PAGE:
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How to Get Around

Travelling in an archipelago of almost 1000 islands comes with its own challenges as well as rewards. There are travel agencies and tour operators that can provide specialist travel services for getting to see the best parts of the Solomons.

A great way to see and experience the islands is to take a tour with a local operator. They’ll arrange half or full day tours or organise overnight excursions to suit you, whatever the activity. Whether it’s a diving tour, kayaking, hiking or visiting WWII sites, the knowledge and local insight that a guide offers can really enhance a travel experience.

By Air

One of the best and most convenient ways to get around is by air. Solomon Airlines’ domestic wing offers scheduled flights to about 20 airstrips around the country. Domestic flights can be heavily booked so it can pay to reserve well in advance.

Honiara is the main hub with frequent flights to the main tourist gateways including Seghe, Munda and Gizo. It’s sensible to confirm your flights 24 hours before departure. Luggage allowances are limited to 16kg.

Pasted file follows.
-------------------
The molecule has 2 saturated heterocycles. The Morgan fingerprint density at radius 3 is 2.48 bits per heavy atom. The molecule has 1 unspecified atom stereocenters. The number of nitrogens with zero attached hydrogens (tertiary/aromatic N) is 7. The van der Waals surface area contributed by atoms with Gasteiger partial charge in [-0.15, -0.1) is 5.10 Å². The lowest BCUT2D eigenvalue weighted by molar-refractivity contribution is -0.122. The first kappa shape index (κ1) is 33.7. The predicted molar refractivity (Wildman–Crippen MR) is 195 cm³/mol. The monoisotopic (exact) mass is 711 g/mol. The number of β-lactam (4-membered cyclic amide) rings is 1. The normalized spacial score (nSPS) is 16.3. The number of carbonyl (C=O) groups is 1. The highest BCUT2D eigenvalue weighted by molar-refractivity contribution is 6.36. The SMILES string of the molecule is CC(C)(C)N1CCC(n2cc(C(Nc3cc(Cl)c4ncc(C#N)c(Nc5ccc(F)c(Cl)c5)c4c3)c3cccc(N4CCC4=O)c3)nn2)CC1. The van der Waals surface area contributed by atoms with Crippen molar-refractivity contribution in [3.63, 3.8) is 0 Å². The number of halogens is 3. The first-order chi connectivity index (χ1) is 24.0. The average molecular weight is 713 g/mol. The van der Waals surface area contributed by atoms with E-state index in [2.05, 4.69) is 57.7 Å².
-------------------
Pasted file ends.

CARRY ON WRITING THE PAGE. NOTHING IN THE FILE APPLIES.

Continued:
By sea

Out board powered dinghies are the most common means of transport. People pay a fare to travel a sector. Charter boats cost about S$1500 a day and fuel is often not included.

Companies offering passenger boat services include:

Go West Transport
MV 360 Discovery
MV Pelican Express

There are regular passenger boat services between Honiara and Auiki (Malaita) and a weekly service between Honiara and Gizo via Marovo.

If you’re cruising in your own yacht, be aware that each province requires notification that you wish to visit their area. Before you explore onshore, try to obtain permission from the relevant chief first.

By road

The country has around 1300km of generally poor roads with the most extensive and well developed networks on Guadalcanal, Malaita and Makara.

Public minibuses are only found in Honiara. Elsewhere people generally pile into open backed trucks or tractor pulled trailers.

Taxis are plentiful in Honiara and there are small fleets in Gizo and Auiki. They are meterless so agree on a fare before you set off.

Hire cars are available in Honiara for touring Guadalcanal and you may be able to arrange a car rental in Gizo in the Western Province. Driving is on the left-hand side of the road. International driving permits are accepted as are most driver’s licenses.

Hitching is also a possibility. In rural areas most vehicles double as public transport. If you want a lift through the countryside flag down a passing vehicle and ask the driver the cost of a lift.